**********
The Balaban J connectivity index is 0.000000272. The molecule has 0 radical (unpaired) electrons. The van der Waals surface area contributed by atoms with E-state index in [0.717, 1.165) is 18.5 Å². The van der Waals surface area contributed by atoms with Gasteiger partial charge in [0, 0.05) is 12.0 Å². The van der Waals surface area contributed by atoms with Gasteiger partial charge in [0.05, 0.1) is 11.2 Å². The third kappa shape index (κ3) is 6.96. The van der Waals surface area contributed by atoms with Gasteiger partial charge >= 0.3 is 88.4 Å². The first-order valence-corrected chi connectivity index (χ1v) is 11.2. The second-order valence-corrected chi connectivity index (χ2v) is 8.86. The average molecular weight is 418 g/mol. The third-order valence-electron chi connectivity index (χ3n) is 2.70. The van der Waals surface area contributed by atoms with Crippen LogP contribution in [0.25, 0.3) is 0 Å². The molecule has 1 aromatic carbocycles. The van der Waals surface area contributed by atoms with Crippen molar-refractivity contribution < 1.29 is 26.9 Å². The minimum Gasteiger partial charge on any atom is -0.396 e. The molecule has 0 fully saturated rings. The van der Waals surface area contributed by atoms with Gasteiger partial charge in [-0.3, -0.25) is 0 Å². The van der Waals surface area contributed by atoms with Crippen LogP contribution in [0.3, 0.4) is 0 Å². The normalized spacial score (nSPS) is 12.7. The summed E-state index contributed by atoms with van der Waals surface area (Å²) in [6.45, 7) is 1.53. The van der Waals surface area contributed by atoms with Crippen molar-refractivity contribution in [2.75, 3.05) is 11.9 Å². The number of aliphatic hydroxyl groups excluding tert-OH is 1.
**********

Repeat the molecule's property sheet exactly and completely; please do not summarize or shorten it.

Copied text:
The Balaban J connectivity index is 0.000000272. The molecule has 0 radical (unpaired) electrons. The van der Waals surface area contributed by atoms with E-state index in [0.717, 1.165) is 18.5 Å². The van der Waals surface area contributed by atoms with Gasteiger partial charge in [0, 0.05) is 12.0 Å². The van der Waals surface area contributed by atoms with Gasteiger partial charge in [0.05, 0.1) is 11.2 Å². The third kappa shape index (κ3) is 6.96. The van der Waals surface area contributed by atoms with Gasteiger partial charge >= 0.3 is 88.4 Å². The first-order valence-corrected chi connectivity index (χ1v) is 11.2. The second-order valence-corrected chi connectivity index (χ2v) is 8.86. The average molecular weight is 418 g/mol. The third-order valence-electron chi connectivity index (χ3n) is 2.70. The van der Waals surface area contributed by atoms with Crippen LogP contribution in [0.25, 0.3) is 0 Å². The molecule has 1 aromatic carbocycles. The van der Waals surface area contributed by atoms with Crippen molar-refractivity contribution < 1.29 is 26.9 Å². The minimum Gasteiger partial charge on any atom is -0.396 e. The molecule has 0 fully saturated rings. The van der Waals surface area contributed by atoms with Gasteiger partial charge in [-0.3, -0.25) is 0 Å². The van der Waals surface area contributed by atoms with Crippen LogP contribution in [0.3, 0.4) is 0 Å². The normalized spacial score (nSPS) is 12.7. The summed E-state index contributed by atoms with van der Waals surface area (Å²) in [6.45, 7) is 1.53. The van der Waals surface area contributed by atoms with Crippen molar-refractivity contribution in [2.75, 3.05) is 11.9 Å². The number of aliphatic hydroxyl groups excluding tert-OH is 1.